Tampa Bay Sports Day

Unimaginative play leaves DC United wanting

There are three reasons why a team may be unworthy of making the playoffs as most Sports betting sites say. They are a lack of talent, a lack of effort, and a lack of intelligent play. DC United has the talent, but puts out too much effort in poorly focused play.

In July, there were a couple of games when the team could be described as bereft of ideas. While players usually moved effectively to support teammates on defense, there were too few runs off the ball on attack.

Then things improved as coach Ben Olsen gradually brought his team along to a point in early September where they were making such runs for one another, not only in defense, but also in possession and on attack.

Somehow, that fluidity went away and United’s play and results have suffered greatly.

Perhaps fatigue played a part as United had two spurts of crowded play. Olsen pointed out that, “Flying back from Vancouver after a tough loss, I thought there were some heavy guys out there to push through it. The game plan was to grind it out, and we did it.”

However, the Fire were also tired and thus fatigue combined with mutual decisions to contest midfield aggressively, causing play naturally to become narrowed. Both teams played hard, but both also played unwisely.

Dwayne DeRosario, a hard working and clever player was hard on his teammates, “It’s frustrating because you want to see that commitment, you want to see that passion and desire to win every ball – to do whatever it takes to stop a shot or block a ball to stop a play – but that isn’t the case and I don’t see that right now.”

His viewpoint reflected mostly on Chicago’s exceptional defensive efforts. In a most unusual statistic, DC United took 13 shots of which 8 were deflected by Fire defenders almost immediately. Only the penalty kick was on goal

In contrast, the Fire had no shots deflected. Their errors were normally wide, high, or saved. They were not particularly worthy of the points they obtained either. Only incisive play at the very end redeemed their poor shooting earlier.

Team qualities, fatigue, and coaches’ recognition of both meant it would be a grinding game.

Olsen’s comment reflected that, “I thought they put a lot of numbers in the midfield – it’s a lot of work in there. That’s why we put some of the guys in early, to deal with that. We had to push the game and I thought we put the right guys in to get the game changed. I think everything worked out, except the last couple of minutes.”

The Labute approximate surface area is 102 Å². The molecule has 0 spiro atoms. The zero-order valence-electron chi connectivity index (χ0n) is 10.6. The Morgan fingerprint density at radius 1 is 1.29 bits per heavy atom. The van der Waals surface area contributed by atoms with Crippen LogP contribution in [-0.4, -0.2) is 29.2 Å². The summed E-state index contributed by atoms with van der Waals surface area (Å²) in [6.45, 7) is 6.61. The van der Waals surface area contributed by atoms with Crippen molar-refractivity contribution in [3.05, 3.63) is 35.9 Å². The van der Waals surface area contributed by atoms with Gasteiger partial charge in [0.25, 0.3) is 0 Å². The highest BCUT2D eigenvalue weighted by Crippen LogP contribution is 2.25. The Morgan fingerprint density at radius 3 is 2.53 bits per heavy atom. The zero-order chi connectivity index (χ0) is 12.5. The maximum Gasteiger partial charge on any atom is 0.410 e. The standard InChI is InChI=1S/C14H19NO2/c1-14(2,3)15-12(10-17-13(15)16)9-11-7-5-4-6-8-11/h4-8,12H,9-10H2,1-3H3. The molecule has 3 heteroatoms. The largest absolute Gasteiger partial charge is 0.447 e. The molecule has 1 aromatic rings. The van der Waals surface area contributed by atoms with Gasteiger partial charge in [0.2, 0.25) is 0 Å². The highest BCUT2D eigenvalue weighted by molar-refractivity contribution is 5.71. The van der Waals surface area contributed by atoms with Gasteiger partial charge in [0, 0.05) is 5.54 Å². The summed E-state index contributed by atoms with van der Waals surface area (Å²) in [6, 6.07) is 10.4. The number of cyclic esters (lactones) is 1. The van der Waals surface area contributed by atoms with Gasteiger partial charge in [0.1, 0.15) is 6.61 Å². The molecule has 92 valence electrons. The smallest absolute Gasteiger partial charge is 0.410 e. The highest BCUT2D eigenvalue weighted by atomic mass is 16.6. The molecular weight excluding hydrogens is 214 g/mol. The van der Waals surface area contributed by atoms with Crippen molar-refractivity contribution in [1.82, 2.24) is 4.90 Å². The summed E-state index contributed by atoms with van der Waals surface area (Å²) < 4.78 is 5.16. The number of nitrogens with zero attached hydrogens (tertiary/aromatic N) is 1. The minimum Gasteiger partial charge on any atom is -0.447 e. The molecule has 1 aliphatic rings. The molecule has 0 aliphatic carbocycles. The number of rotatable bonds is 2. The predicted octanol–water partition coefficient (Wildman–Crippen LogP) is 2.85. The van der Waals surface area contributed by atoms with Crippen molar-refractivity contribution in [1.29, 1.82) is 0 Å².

The game opened with a few long forays by both sides and then deteriorated into narrow contests over possession. Width of play was lacking for the first twelve minutes. Then the Fire’s Marco Pappa started to exploit the space on Chicago’s right wing. His DC United counterpart, Austin Da Luz’ responded well, also playing wide.

Sadly, the good shape lasted for about another twelve minutes until both teams lapsed into a shortsighted, narrow style again. The emphasis on control distorted intelligent play and worsened the fatigue factor.

The surest way to save energy is to let the ball do the work. Certainly, pressing the ball is necessary and will concentrate players. Still, once one has possession it is far easier to let the ball do the work by making or finding space with wide play and insightful supporting runs into that space.

Late game fatigue leads to lapses in concentration and Olsen is certain to emphasize the need to maintain focus throughout United’s last two games on Wednesday and Saturday. In Vancouver, United gave up a goal in the first minute. At home, they lost focus late. Neither lapse is excusable in a professional team.

While players must accept responsibility for their own efforts and decision making, it is the role of the coaching staff to set them up for success. In the next few days, Olsen and company must somehow return the team to the intelligent play they had so recently displayed.

With two consecutive wins, a novel idea this year, and a Red Bull loss, United may yet see the post-season action they have thus far not merited.

DC — Dwayne De Rosario 15 (penalty kick) 90
CHI — Sebastian Grazzini 5 (Gonzalo Segares 4) 92+
CHI — Diego Chaves 5 (Gonzalo Segares 5, Orr Barouch 2) 94+


Chicago Fire — Sean Johnson, Michael Videira (Yamith Cuesta 19), Josip Mikulic, Jalil Anibaba, Gonzalo Segares, Logan Pause, Sebastian Grazzini, Daniel Paladini (Diego Chaves 89), Marco Pappa, Patrick Nyarko, Dominic Oduro (Orr Barouch 73). Substitutes Not Used: Corben Bone, Baggio Husidic, Pari Pantazopoulos, Jon Conway.

D.C. United — Bill Hamid, Chris Korb, Brandon McDonald, Perry Kitchen, Daniel Woolard, Andy Najar, Stephen King (Marc Burch 75), Clyde Simms, Austin Da Luz (Santino Quaranta 57), Dwayne De Rosario, Josh Wolff (Charlie Davies 79). Substitutes Not Used: Blake Brettschneider, Joseph Ngwenya, Ethan White, Joe Willis.

CHI — Josip Mikulic (caution; Reckless Foul) 46
DC — Andy Najar (caution; Reckless Foul) 76
CHI — Orr Barouch (caution; Dissent) 78

Referee: Jorge Gonzalez
Referee’s Assistants: Greg Barkey, Matthew Kreitzer
4th Official: Terry Vaughn

Attendance: 16,548
Time of Game: 1:52
Weather: Clear and 66 degrees